Included here is northern Greece (including the Pindos Mountains), parts of Albania, Macedonia, Bosnia-Herzegovina, Croatia, Slovenia (including the Karawanken and Julian Alps).

Balkan Montane Forest

Above about 1000 m beech Fagus sylvatica forests often predominate, but beyond 1500 m up to about 1800 m various conifer communities form the main forest types. However, in some cases conifer and beech communities merge and both reach the tree line. The most important associates of beech include Acer platanoides, Betula verrucosa, Corylus colurna, Picea abies, Pyrus aucuparia and Ulmus scabra, while the shrub layer often consists of Alnus viridis, Euonymous latifolius, Pinus montana and Ruscus hypoglossum. The ground layer is not usually well developed and many of the herbaceous species are of central European distribution including Arabis turrita, Asperula muscosa, Cardamine bulbifera, Limodorum abortivum, Orthilia seconda and Saxifraga rotundifolia.

Of the conifer forests, Pinus nigra (black pine) often forms the dominant species particularly in Bulgaria, Serbia and in the Rhodope massif. Associated trees may include Taxus buccata and the endemic Abies bovisii-regis (Macedonian fir), while the shrub layer typically includes Daphne blagayana, Erica carnea and the endemic Bruckenthalia spiculifolia (Ericaceae). In some areas there is a conifer forest above the black pine zone from about 1300 m to 2400 m in which the endemic Pinus heldreichii (Bosnian pine) predominates. It is often rather open possibly as a consequence of repeated fires. However, the flora of this zone is often of great botanical interest with many Balkan endemics such as Asperula aristata subsp. thessala (Rubiaceae), Campanula oreadum and Edraianthus grammifolius (Campanulaceae), Cerastium banaticum (Caryophyllaceae), Gentiana verna subsp. pontica (Gentianaceae), Globularia albanica (Globulariaceae), Marrubium thessalum, Sideritis scardica and Teucrium montanum (Lamiaceae) and Viola delphinantha (Violaceae).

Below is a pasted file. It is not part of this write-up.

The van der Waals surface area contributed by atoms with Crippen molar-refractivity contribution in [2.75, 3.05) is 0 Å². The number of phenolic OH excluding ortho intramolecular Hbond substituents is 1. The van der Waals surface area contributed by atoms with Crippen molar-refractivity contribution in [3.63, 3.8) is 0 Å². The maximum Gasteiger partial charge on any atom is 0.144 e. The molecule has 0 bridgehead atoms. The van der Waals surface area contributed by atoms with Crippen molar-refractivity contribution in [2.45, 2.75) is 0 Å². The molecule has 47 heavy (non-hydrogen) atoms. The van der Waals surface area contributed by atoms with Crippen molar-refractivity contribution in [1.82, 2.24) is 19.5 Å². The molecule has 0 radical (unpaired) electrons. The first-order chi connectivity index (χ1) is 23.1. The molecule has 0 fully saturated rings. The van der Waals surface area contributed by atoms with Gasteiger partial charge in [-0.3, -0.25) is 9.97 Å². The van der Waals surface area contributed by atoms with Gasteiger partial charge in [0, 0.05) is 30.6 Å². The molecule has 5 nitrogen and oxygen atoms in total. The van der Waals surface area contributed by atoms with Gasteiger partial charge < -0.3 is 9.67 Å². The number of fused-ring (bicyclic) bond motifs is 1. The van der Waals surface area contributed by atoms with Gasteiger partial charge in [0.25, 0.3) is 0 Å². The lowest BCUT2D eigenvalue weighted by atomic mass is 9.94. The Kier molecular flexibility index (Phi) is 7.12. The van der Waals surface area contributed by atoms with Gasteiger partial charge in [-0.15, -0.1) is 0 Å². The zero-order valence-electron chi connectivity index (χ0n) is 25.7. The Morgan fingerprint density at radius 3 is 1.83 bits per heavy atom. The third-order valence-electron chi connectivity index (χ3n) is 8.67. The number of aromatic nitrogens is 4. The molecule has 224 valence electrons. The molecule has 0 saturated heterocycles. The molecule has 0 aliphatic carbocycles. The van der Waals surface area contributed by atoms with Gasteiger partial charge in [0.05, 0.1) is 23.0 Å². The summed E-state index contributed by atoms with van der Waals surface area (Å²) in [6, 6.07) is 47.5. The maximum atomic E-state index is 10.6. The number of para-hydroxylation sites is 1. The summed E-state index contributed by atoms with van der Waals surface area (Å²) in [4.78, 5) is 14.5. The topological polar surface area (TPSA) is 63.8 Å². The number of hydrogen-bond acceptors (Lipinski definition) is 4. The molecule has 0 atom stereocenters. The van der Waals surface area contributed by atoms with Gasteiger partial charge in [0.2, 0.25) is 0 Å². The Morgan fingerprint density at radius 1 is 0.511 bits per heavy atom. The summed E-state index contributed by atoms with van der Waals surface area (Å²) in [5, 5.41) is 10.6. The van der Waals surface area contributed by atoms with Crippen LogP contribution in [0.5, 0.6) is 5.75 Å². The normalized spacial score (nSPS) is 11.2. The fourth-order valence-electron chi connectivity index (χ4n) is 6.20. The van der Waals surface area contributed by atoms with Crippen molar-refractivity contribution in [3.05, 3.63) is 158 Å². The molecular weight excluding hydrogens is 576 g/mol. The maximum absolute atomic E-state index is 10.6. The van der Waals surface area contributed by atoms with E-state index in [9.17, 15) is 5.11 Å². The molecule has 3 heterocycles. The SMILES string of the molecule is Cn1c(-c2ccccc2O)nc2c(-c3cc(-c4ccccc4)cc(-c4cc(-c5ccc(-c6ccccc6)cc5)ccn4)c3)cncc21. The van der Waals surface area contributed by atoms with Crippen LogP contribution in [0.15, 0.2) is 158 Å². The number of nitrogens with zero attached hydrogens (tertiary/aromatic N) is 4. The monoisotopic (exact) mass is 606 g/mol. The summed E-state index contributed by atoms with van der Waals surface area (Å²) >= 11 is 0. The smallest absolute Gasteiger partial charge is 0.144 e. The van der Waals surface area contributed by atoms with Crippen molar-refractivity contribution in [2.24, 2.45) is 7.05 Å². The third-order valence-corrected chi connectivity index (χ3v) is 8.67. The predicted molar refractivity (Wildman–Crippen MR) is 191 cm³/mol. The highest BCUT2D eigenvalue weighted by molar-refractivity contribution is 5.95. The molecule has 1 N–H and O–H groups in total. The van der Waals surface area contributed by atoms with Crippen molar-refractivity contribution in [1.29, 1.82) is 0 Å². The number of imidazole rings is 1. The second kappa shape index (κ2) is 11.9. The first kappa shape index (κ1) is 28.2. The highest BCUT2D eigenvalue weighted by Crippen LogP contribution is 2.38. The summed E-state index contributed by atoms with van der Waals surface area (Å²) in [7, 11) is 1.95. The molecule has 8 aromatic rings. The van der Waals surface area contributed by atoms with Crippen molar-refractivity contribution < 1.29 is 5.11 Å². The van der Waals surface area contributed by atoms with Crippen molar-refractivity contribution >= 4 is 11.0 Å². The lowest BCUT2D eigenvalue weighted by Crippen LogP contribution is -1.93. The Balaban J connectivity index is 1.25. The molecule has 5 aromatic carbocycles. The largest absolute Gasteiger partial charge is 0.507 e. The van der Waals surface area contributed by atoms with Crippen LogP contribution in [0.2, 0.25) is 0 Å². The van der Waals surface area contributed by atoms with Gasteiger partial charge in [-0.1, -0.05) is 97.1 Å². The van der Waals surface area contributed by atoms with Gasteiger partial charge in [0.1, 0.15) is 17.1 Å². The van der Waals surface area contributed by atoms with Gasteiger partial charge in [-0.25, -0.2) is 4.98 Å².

Montane conifer forest dominated by the endemic Picea omorika (Omorika spruce) is much more restricted being confined to the central and upper parts of the Drina Basin in western Serbia and eastern Bosnia. Picea omorika is a typical Tertiary relict species of the Balkans.  The undergrowth is not normally very well developed but may include Lonicera alpigena, Rhus cotinus and Spiraea cana. Fir forests are is also very local with the main species being either Abies alba or the endemic Abies cephalonica in the south.  Abies alba forms almost pure stands in the area around Camkorija. Here they are often festooned with lichens, but the ground flora is often poor in vascular plants consisting mainly of mosses and liverworts. However, in some of the wetter areas endemics such as Cirsium appendiculatum (Asteraceae), Buphthalmum speciosum and Ranunculus serbicus (Ranunculaceae) occur. Abies cephalonica is confined to the Pindus Mountains where it can be found growing with other local endemic conifers such as Abies borisii, Pinus heldreichii and P. peuce (Pinaceae). Among the more notable relict endemic species also found here are Jankaea heldreichii and Ramonda nataliae (Gesneriaceae), Macrotomia densiflora (Boraginaceae) and Primula kitaibeliana (Primulaceae).


Horvat, I, Glavac, V & Ellenberg, H. 1974. Vegetation of Southeast Europe. Gustav Fischer Verlag. Stuttgart.

Polunin, O. 1980. Flowers of Greece and the Balkans. Oxford University Press.

Turrill, W. B. 1929. The Plant life of the Balkan Peninsula - a phytogeographical study. Oxford.

Webb, D. A. 1966. The Flora of European Turkey. Proceedings of the Royal Irish Academy, 6: 1-100.